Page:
Minority Health Archive

Breast and Cervical Cancer Screening: Sociodemographic Predictors Among White, Black, and Hispanic Women

Selvin, Elizabeth and Brett, Kate M. (2003) Breast and Cervical Cancer Screening: Sociodemographic Predictors Among White, Black, and Hispanic Women. American Journal of Public Health, 93 (4). pp. 618-623. ISSN 0090-0036

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Objectives. We evaluated the relationship between breast and cervical cancer screening and a variety of variables across race/ethnicity groups. Methods. Using logistic regression models, we analyzed data from the 1998 National Health Interview Survey to assess the relative importance of the independent variables in predicting use of cancer screening services. Results. Having a usual source of care was the most important predictor of cancer screening use for all race/ethnicity groups. Health insurance was associated with an increased likelihood of cancer screening. Smoking was associated with a decreased likelihood of cancer screening. Conclusions. Regardless of race/ethnicity, most women follow mammography and cervical cancer screening guidelines. The identification of specific factors associated with adherence to cancer screening guidelines may help inform screening campaigns.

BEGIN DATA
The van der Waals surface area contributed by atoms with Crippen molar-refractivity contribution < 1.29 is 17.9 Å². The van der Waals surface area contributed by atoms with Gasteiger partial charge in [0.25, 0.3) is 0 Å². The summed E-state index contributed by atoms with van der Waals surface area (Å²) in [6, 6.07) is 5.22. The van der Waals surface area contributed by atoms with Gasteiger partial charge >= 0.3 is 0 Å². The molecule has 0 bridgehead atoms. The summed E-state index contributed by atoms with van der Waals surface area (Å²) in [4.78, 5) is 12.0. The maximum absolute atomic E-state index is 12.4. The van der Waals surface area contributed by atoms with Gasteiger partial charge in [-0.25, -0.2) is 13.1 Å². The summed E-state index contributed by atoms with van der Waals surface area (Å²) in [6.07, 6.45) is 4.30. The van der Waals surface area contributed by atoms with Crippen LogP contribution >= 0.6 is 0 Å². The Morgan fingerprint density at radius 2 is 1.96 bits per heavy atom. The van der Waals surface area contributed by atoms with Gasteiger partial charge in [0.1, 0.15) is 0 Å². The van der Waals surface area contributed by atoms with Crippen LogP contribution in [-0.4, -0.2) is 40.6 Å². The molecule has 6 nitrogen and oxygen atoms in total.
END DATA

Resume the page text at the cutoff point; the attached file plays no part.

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Item Type: Article
Additional Information: This article is available at the publisher’s Web site. Access to the full text is subject to the publisher’s access restrictions.
Uncontrolled Keywords: breast and cervical cancer screening; race/ethnicity; mammography; cancer screening guidelines
Subjects: Health > Public Health
Health > Public Health > Chronic Illness & Diseases > Cancer
Health > Public Health > Health Risk Factors > Smoking & Tobacco Use
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Depositing User: Users 141 not found.
Date Deposited: 13 Mar 2008
Last Modified: 30 Jun 2011 11:38
Link to this item (URI): http://health-equity.lib.umd.edu/id/eprint/957

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